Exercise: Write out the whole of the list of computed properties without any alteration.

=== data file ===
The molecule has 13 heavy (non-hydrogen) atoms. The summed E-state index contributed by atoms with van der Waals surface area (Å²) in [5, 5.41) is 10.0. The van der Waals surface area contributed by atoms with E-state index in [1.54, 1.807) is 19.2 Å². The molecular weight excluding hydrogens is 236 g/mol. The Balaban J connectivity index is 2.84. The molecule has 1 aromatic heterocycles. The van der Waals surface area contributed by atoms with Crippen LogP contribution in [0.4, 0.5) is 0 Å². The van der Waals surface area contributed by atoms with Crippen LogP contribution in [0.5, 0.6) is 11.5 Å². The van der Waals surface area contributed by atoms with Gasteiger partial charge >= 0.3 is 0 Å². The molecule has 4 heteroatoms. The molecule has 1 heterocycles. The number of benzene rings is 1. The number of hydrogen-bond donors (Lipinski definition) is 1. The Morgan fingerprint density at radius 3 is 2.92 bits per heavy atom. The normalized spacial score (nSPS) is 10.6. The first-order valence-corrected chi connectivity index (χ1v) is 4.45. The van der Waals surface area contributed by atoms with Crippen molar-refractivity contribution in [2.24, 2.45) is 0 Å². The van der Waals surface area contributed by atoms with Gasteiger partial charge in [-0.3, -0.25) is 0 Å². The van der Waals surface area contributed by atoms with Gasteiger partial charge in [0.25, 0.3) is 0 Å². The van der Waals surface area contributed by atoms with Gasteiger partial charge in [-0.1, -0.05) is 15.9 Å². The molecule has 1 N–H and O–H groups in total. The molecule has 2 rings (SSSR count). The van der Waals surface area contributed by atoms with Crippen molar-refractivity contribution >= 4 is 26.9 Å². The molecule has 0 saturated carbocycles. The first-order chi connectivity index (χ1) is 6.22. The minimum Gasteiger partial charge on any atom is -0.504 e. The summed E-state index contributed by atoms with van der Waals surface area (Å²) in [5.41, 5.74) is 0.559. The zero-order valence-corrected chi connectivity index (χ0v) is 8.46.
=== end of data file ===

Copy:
The molecule has 13 heavy (non-hydrogen) atoms. The summed E-state index contributed by atoms with van der Waals surface area (Å²) in [5, 5.41) is 10.0. The van der Waals surface area contributed by atoms with E-state index in [1.54, 1.807) is 19.2 Å². The molecular weight excluding hydrogens is 236 g/mol. The Balaban J connectivity index is 2.84. The molecule has 1 aromatic heterocycles. The van der Waals surface area contributed by atoms with Crippen LogP contribution in [0.4, 0.5) is 0 Å². The van der Waals surface area contributed by atoms with Crippen LogP contribution in [0.5, 0.6) is 11.5 Å². The van der Waals surface area contributed by atoms with Gasteiger partial charge >= 0.3 is 0 Å². The molecule has 4 heteroatoms. The molecule has 1 heterocycles. The number of benzene rings is 1. The number of hydrogen-bond donors (Lipinski definition) is 1. The Morgan fingerprint density at radius 3 is 2.92 bits per heavy atom. The normalized spacial score (nSPS) is 10.6. The first-order valence-corrected chi connectivity index (χ1v) is 4.45. The van der Waals surface area contributed by atoms with Crippen molar-refractivity contribution in [2.24, 2.45) is 0 Å². The van der Waals surface area contributed by atoms with Gasteiger partial charge in [-0.3, -0.25) is 0 Å². The van der Waals surface area contributed by atoms with Gasteiger partial charge in [0.25, 0.3) is 0 Å². The van der Waals surface area contributed by atoms with Gasteiger partial charge in [-0.1, -0.05) is 15.9 Å². The molecule has 1 N–H and O–H groups in total. The molecule has 2 rings (SSSR count). The van der Waals surface area contributed by atoms with Crippen molar-refractivity contribution >= 4 is 26.9 Å². The molecule has 0 saturated carbocycles. The first-order chi connectivity index (χ1) is 6.22. The minimum Gasteiger partial charge on any atom is -0.504 e. The summed E-state index contributed by atoms with van der Waals surface area (Å²) in [5.41, 5.74) is 0.559. The zero-order valence-corrected chi connectivity index (χ0v) is 8.46.